UK Digital Minister Matt Hancock yesterday accused the Scottish Government of wasting so much time on independence it had failed to get broadband into Scottish homes.
He said he had become so tired of delays that his officials now bypassed the SNP and instead give money directly to forward-thinking councils, such as Aberdeen.
The SNP’s Pete Wishart dismissed the accusations as “inflammatory nonsense” in fiery exchanges at Westminster’s Scottish affairs committee.
In the wake of the meeting Mr Wishart, the committee chairman, described it as “the most extraordinary and bizarre evidence session” he’d ever experienced”.
The dispute centres on progress of the superfast digital broadband roll-out in Scotland, which stands at 93.6% of Scottish homes compared to 95% across the rest of the UK.
Communities in rural and remote areas, who most need advances in their connections, are foremost among those still waiting for improvements.
Mr Hancock said there had been “no credible explanation” from Scottish Ministers about why it had taken nearly four years to get contracts signed for the broadband installation.
The UK Government allocated £121 million to the Scottish Government in February 2014 but were not signed off until December 2017.
“It’s a source of deep frustration to me,” he said.
“Exhortation and trying to explain to the Scottish Government why it’s important for them to speed up procurement has been part of my case.
“The Scottish Government for some reason unknown to me chose not to spend that money.
“I am explicitly saying, not just suggesting, that one possible explanation is Scottish ministers have spent so much time on the issue of independence, which has been settled, that they have not had time to do the hard work of getting broadband procurement out.”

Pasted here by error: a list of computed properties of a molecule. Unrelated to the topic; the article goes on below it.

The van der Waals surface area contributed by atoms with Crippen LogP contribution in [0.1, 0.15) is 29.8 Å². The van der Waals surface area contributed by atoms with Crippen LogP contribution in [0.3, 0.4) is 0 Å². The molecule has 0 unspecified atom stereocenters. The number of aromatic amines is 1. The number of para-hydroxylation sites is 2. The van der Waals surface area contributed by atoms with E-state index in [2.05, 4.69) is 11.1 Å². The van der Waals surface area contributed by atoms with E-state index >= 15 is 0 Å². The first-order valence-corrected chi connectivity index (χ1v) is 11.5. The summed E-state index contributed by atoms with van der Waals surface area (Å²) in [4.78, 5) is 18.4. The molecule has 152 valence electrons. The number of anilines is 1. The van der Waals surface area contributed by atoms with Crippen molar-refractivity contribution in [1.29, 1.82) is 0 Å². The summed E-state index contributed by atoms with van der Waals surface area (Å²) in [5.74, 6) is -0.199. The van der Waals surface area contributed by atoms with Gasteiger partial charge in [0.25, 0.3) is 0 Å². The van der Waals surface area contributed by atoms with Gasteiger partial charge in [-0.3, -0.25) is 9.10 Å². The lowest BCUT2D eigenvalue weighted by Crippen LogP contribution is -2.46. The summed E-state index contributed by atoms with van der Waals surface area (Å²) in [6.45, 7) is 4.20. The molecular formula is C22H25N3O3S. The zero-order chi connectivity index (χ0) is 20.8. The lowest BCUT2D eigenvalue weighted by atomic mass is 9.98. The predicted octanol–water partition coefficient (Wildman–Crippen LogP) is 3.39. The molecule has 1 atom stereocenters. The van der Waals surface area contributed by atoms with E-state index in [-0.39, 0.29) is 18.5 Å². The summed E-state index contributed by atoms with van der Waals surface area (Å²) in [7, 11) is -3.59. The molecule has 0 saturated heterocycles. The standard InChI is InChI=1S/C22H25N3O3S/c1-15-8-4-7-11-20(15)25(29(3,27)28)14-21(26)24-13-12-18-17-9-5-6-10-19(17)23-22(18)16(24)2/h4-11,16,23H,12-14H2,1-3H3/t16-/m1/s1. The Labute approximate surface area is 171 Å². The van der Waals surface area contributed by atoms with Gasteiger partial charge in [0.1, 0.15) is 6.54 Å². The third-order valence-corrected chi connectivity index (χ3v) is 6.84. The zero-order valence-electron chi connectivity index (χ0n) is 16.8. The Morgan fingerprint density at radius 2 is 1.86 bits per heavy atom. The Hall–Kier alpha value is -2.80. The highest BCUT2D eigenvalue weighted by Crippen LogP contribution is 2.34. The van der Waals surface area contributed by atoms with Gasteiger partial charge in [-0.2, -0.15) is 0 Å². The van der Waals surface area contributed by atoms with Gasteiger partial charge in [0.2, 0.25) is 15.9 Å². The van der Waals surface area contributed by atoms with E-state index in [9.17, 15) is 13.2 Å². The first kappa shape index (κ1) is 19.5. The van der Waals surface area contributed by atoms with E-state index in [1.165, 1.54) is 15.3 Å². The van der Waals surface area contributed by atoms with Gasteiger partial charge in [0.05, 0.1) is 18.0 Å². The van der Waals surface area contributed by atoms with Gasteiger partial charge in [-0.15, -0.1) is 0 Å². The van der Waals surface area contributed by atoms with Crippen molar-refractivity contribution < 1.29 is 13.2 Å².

Citing Aberden City Council as one of the first to take up new superfast broadband schemes, Mr Hancock said the delay was why he he had decided to bypass the Scottish Government and give money directly to Scottish councils as “my frustration spilleth over”.
“We said enough – we’re going to cut the Gordian knot,” he said.
“We will go straight to the people at local level who really care about this.”
But Mr Wishart accused Mr Hancock of “petty, snidey criticism” for reasons of “political point-scoring” when he knew the issues lay with Scotland’s uniquely isolated communities.
“Some of this is very inflammatory,” he said.
“We have more than one-third of the landmass of the UK so it is a challenging environment.
“More than £800 million has been put into this by the Scottish Government in an area that is not even their own responsibility has gone unrecognised.
“We are just 1.4% behind the rest of the UK when we have got not just the most challenging topography in the UK but in Europe.”
Mr Hancock replied: “Of course topography matters and of course Scotland has more mountains than the rest of the UK.
“My frustration is with the procurement process, not with topography. I acknowledge that is an issue but it is not a Scotland-only issue.”